What's the best way to train for a green career?
Like all career options, the path to a successful green career can take many forms. Your education goals should be based on research you've done to understand the skills and knowledge needed for a green career and the education options available.
A green program may prepare students specifically or exclusively for a green job or include a course, specialization, or emphasis in a green skill, knowledge area, or technology.
Explore green programs at Minnesota State schools to get started on a variety of green careers including environmental science, plumbing technology, solar photovoltaic technician, wildlife biology, wind energy mechanic and more.
Certifications are credentials that show an employer that you have mastered a specific skill, technology, or knowledge area. They aren't always required, but in many cases they can help you become more competitive for a particular job, or more effective once you've landed a job.
There's no single certification that's required across all green jobs. However, several certifications are becoming more recognized and desirable in Minnesota.
Leadership in Energy and Environmental Design (LEED)
LEED certification is perhaps the most common certification for green jobs in Minnesota. LEED was developed by the U.S. Green Building Council (USGBC) to encourage, guide, and identify facilities that are sustainably built or operated. "LEED certification" often refers to a status given to facilities themselves. It shows that buildings have been built according to USGBC sustainability guidelines. Individuals can also become accredited based on their knowledge of LEED guidelines and green best practices.
Many green workers require special certification to demonstrate that they can safely handle or manage hazardous materials. Hazardous materials certifications are often required for remediation/brownfield project managers, environmental compliance managers, and environmental health and safety engineers. The Institute of Hazardous Materials Management offers multiple certifiations for hazardous waste management.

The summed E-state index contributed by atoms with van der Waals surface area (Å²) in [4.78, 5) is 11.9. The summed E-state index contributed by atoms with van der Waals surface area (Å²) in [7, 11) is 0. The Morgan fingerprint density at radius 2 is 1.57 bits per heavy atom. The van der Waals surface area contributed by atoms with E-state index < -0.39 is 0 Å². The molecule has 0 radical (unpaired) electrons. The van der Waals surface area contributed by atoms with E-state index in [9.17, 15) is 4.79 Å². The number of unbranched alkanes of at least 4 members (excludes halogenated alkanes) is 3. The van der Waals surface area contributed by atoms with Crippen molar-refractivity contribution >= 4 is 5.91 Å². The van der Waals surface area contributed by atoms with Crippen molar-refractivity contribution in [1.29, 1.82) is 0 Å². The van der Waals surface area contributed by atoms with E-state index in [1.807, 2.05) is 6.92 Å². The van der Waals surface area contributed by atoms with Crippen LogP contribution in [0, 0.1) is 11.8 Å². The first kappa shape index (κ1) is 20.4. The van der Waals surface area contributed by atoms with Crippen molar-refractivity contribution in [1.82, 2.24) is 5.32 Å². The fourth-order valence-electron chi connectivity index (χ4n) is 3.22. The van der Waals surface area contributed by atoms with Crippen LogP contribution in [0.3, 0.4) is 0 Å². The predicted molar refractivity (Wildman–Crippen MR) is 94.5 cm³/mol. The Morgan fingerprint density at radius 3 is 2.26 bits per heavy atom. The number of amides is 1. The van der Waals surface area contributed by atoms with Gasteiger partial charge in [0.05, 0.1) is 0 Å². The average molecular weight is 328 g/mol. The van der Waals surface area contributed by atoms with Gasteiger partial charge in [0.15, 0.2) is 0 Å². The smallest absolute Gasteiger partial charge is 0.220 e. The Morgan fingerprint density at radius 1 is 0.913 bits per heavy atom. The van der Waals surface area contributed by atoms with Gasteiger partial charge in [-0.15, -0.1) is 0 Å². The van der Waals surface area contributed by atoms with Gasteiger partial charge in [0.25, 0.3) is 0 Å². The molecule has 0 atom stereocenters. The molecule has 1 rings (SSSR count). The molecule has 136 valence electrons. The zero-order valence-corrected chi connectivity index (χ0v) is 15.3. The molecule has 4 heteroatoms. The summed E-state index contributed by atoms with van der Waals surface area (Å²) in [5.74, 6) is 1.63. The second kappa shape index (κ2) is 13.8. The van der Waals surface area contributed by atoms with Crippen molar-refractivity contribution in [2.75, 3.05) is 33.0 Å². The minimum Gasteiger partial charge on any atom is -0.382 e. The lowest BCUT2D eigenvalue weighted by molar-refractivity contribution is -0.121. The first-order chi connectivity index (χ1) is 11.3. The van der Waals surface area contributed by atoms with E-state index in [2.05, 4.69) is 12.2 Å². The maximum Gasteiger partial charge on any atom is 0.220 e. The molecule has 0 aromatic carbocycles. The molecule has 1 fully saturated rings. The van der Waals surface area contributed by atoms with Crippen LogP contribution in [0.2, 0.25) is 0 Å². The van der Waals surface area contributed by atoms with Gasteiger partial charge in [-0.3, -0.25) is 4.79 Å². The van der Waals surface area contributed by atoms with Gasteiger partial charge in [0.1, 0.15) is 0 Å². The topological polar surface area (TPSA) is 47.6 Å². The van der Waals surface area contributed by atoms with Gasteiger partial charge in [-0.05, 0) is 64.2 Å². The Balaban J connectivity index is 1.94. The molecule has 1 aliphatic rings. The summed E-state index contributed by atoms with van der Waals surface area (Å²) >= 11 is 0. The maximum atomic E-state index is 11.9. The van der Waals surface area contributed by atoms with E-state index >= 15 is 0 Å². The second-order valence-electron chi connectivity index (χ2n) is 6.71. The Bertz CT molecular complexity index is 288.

Six Sigma (and similar methods) aim to reduce errors and inefficiencies in a production or business process using problem-solving and statistical analysis. Six Sigma is the most common of these methods in Minnesota. Because of the importance of waste reduction and energy-efficient operations in manufacturing, employers often seek candidates with this certification. There are many types of Six Sigma certifications, including specific guidelines for different industries and the introduction of lean production strategies.
Project management isn't specific to green, but many green occupations require workers to oversee projects from start to finish. These projects may range from designing and producing a new green product to cleaning up contaminated sites.
Project management certification may be beneficial for many green occupations, from engineering specialties to green construction managers. A number of Minnesota State schools offer project management training courses.
Green jobs are often based heavily on core knowledge areas like math, science, engineering, and technology. Focusing your education on the core areas is the first step towards a green job. Other, more specialized knowledge and experience in the following areas may help you get an edge on the competition.
- Energy efficiency. Understand the value and principles of energy conservation.
- Waste management. Understand and identify different types of waste, how it can be minimized and reduced, and how hazardous wastes should be managed and handled.
- Pollution monitoring and control. Understand techniques to monitor and control pollution. It often requires scientific or engineering knowledge to interpret chemical, biological, and physical measurements and design solutions for the prevention, mitigation, or remediation of environmental pollution.
- Environmental policies. Have knowledge of environmental policies, regulations, and permitting processes (either firm-specific policies or industry or government standards).
- Natural resource conservation and management. Learn about management principles for implementing or maintaining conservation practices or processes. This often requires scientific or technical knowledge (for example, of local agriculture, fisheries, wildlife, and land use) and sometimes knowledge of community planning techniques to evaluate best practices and successfully adapt them to different ecological, social, and economic systems.